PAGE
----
However, one might clearly expect significant variations in chemical composition between particles even within one range, and hence analysis of individual particles by size and composition is important. In addition, measuring such size-resolved properties in real time is desirable to elucidate sources, the atmospheric chemistry of particles, and the processes involved in their formation and fate. While techniques are now becoming available that address these concerns, this area of real-time and single-particle measurement could be considered to be in its infancy. Some of the instrumental techniques that have been successfully applied to ambient air are described in the following sections, along with some promising new approaches.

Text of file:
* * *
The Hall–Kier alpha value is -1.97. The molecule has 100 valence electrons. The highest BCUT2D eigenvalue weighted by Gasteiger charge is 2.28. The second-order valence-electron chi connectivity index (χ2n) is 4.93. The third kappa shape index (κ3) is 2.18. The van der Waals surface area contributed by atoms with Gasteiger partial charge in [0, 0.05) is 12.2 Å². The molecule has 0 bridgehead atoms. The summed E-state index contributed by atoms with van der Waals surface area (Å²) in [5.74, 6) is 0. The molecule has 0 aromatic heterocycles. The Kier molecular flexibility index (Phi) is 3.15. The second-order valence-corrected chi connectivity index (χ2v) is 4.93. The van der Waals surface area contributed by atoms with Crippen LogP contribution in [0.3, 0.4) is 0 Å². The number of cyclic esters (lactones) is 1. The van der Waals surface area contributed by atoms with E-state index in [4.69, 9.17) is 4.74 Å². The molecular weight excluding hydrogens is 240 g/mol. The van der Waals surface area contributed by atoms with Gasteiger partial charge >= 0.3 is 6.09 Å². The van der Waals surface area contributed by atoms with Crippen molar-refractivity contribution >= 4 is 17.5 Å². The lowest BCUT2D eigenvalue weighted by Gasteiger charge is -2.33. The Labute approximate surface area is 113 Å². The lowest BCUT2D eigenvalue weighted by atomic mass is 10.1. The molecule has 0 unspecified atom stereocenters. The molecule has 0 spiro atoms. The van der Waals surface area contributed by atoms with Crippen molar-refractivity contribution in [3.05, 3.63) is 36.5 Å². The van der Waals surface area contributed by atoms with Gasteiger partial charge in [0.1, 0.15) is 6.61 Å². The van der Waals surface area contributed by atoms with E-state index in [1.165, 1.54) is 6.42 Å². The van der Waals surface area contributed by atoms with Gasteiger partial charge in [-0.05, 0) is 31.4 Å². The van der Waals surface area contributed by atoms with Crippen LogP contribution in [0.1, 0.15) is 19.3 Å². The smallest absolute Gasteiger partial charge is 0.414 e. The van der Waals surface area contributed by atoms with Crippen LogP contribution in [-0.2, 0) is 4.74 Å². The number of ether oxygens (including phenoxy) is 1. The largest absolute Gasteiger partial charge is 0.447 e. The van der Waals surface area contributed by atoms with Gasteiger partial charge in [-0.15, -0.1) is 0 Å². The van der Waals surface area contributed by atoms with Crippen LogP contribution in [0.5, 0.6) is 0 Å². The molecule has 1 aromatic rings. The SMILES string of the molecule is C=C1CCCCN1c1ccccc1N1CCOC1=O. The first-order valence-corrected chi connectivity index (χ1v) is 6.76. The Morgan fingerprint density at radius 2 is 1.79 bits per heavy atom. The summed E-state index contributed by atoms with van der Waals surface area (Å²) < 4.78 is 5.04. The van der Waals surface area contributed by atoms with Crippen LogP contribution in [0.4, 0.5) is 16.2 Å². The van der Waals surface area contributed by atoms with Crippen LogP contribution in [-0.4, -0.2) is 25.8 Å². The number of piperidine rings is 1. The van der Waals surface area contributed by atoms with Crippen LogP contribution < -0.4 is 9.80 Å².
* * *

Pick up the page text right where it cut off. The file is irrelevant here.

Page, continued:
1. Sampling and Collection of Particles

The first steps in traditional analysis of the physical and chemical properties of atmospheric particulate matter are sampling, that is, obtaining a representative sample over the desired size range, and collection, that is, separating the particles from air. During sampling and collection, such parameters as humidity, temperature, and particle concentration must be controlled to maintain the sample integrity.